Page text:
According to the 2016 Annual Global Climate and Catastrophe Report, 315 natural catastrophe events occurred across the globe last year. In addition to considerable economic losses, natural disasters often lead to short- or long-term power outages. Hurricanes, blizzards, earthquakes, even a strong gust of wind can all disrupt connections to the power grid in communities. Having a generator at the ready has always been a go-to solution for disaster preparedness, but is it the only – or best – option?

Portable power packs provide an ideal, renewable energy alternative to generators – especially for indoor use because of their convenience to “power up” when off the grid. These packs contain outputs that enable small electronics and appliances to be plugged in with an electrical cord.

Given these benefits, portable power packs are experiencing increasing demand from consumers and industry alike. According to a study from Markets and Markets, the global portable power pack market is estimated to reach $17.8 billion by 2020, driven by the increase in the number of smart devices, the high-capacity demand for electronic devices, and the evolution of battery technology with greater density.

But like any device powered by lithium-ion batteries, they come with risks. The potential for electric shock from AC outputs and potential for fire and explosive hazards from the use of lithium-ion batteries are very real hazards that are addressed by certification to UL 2743. Additionally, as batteries became more prevalent in all types of products, regulators and the public have become more aware of new incidents and hazards associated with the improper use of battery-operated products.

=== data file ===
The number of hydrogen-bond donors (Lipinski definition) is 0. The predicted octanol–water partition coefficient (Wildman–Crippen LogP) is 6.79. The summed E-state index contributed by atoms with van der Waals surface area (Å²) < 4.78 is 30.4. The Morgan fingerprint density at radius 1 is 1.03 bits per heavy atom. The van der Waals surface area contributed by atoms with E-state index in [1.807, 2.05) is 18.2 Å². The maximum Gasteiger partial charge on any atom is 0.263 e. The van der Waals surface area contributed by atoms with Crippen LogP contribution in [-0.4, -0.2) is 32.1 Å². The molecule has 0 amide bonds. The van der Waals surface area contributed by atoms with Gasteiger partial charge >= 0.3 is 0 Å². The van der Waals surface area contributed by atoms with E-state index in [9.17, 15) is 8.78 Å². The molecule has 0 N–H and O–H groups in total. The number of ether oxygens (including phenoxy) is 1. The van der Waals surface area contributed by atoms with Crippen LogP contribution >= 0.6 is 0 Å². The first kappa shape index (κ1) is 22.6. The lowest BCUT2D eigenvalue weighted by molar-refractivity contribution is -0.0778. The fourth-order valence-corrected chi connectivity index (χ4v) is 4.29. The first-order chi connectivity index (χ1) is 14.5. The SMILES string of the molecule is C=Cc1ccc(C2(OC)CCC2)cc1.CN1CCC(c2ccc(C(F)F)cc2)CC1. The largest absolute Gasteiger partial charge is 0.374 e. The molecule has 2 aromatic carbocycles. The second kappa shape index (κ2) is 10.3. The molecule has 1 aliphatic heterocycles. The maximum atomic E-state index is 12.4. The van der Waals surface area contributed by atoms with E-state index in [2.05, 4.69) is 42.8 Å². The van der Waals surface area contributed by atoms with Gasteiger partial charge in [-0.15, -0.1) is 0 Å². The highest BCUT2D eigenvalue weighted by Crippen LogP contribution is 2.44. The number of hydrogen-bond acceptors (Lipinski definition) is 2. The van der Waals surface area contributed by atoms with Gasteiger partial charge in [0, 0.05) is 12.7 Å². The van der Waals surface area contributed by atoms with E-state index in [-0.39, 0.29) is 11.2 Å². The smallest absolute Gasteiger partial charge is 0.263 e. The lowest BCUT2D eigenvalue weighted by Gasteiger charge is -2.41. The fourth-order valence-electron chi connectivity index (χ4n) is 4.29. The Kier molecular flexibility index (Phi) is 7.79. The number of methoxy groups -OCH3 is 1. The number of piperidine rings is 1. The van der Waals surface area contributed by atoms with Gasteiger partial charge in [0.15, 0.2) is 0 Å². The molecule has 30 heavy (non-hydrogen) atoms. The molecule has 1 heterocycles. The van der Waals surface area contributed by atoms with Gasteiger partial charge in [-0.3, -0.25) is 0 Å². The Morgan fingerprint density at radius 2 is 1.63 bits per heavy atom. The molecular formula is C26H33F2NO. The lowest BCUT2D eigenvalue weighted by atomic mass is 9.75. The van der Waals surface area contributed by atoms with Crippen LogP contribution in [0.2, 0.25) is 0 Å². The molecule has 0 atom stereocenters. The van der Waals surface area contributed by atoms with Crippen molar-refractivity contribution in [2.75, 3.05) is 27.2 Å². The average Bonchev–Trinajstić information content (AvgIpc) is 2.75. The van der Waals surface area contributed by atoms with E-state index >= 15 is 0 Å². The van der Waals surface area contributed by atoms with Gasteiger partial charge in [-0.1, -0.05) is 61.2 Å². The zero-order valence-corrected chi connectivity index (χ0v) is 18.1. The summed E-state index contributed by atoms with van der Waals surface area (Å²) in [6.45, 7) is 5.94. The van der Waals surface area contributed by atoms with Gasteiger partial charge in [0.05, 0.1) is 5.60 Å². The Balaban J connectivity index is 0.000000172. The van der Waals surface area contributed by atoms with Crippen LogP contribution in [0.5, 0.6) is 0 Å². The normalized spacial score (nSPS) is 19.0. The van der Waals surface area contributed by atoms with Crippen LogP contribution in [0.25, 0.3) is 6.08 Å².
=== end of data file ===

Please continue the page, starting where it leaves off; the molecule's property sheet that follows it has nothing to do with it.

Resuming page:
In its FY 2017 operating plan, the Consumer Products Safety Commission (CPSC) outlined a project to address the emerging and ongoing hazards associated with high-energy density batteries, including lithium-ion batteries in portable power packs.

To address these market concerns and potential product hazards, UL developed UL 2743 Standard for Portable Power Packs, which, in October 2016, became the nationally accredited standard for portable power packs in the U.S. The safety standard helps to ensure the safe commercialization of these products intended for the following applications:

  • Devices that consist of one or more lead acid or lithium-ion batteries housed within an enclosure and intended to be used as a portable power source for use where normal grid power is not available or in emergency situations.
  • The devices are charged from an external supply source, but independently supply power to outputs on the device when used.
  • Outputs may consist of one or more of the following: receptacles, jump starter cable/clips, USB connections from a limited power source, DC output jacks and vehicle sockets.

“Portable power packs are one-stop shopping for on-the-go electrical energy. They are in higher demand given today’s increasing reliance on electronics among consumers,” says Ibrahim Jilani, global business development leader for Energy Systems & e-Mobility at UL.

In today’s stay-on-the-go culture, when even disruption from a natural disaster is no longer tolerable, consumers can now power up – whenever and wherever – with peace of mind.

UL 2743 does not cover cellphone or tablet power banks or back-up chargers. For more specific information on back-up chargers, go to UL 2056 – Power Banks or Assessing Wearable Battery Safety

For more information on this topic, you can learn more on Feb. 17, 2017, during a free 60-minute webinar, “Personal E-Transportation: Hoverboards, Drones, Electric Bicycles, & Beyond,” that reviews the updated and new safety standards for e-Transportation technologies.

 

Article photo posted is licensed under a Creative Commons Attribution 4.0 International License.